Sexton Blake was pretty much the B team detective to Sherlock Holmes and his adventures were transcribed for the edification of young boys (of all ages) from 1893 to 1968 by a range of authors. Michael Moorcock enjoyed catching up with Sexton’s adventures in dusty old 1920s copies of Union Jack magazine when he was a lad. In The Metatemporal Detective he has produced a wonderful homage to the ripping yarns he enjoyed in his childhood by recording the adventures of Sir Seaton Begg as he tracks his adversary Monsieur Zenith the albino through a range of parallel universes slightly different to our own. Along the way through the eleven stories written over 40 years which make up The Metatemporal Detective we learn about alternate worlds featuring a disunited America where Texas is an independent nation ruled by corrupt oligarchs; where electric cars and Zeppelins are the primary mode of transport in the absence of the internal combustion engine, and where Adolf Hitler meets an ignominious end in more than one timeline.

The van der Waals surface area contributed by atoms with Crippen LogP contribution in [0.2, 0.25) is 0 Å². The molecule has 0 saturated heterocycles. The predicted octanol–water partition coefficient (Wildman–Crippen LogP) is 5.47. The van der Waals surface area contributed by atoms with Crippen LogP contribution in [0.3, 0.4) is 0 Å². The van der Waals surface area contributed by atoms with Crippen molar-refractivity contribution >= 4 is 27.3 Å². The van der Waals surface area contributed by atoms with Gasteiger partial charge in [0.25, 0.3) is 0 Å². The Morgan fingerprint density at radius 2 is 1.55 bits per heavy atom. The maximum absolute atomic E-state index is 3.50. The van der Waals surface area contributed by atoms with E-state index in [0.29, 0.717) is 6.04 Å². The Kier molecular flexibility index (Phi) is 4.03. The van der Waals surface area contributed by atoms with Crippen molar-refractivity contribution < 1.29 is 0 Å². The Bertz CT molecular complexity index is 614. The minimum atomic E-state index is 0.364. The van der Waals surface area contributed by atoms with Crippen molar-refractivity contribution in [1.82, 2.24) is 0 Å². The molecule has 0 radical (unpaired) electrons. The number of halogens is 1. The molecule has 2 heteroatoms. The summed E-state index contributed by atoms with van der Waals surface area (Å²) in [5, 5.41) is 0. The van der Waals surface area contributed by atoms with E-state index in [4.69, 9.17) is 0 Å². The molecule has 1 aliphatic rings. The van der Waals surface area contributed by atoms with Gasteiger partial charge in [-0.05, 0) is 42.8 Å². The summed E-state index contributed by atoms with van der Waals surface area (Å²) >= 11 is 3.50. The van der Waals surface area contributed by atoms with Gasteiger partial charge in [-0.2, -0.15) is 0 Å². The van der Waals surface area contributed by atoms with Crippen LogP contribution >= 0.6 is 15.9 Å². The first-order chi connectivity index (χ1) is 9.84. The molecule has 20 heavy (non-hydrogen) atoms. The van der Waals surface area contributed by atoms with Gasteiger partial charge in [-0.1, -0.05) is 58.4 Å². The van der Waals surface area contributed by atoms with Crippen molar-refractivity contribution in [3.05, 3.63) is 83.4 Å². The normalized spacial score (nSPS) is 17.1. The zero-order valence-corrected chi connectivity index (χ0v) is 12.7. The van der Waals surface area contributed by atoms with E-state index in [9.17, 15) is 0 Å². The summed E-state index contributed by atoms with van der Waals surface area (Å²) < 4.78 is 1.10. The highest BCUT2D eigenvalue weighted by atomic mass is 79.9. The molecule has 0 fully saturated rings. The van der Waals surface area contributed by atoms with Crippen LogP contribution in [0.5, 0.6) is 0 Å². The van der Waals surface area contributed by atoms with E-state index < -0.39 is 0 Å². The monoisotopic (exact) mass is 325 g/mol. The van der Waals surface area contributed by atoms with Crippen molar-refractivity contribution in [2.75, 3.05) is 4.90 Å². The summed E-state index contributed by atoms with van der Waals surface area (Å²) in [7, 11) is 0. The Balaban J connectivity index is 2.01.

“They sat in silence for a little while, admiring the merry go round with its vividly painted horses rising and falling in comfortable regularity, circling to the tune of a complex steam-driven fairground calliope, as excited little boys and girls waved to waiting parents. The puppet theatre was yet to open and many of the children, Begg knew, would disappear into its darkness soon enough to witness the traditional bloody escapades of Guignol which had entertained French children for the past century or more.
It delighted Begg to see that the same diversions, which he had enjoyed as a boy were equally pleasing to this, the first generation of the new century.”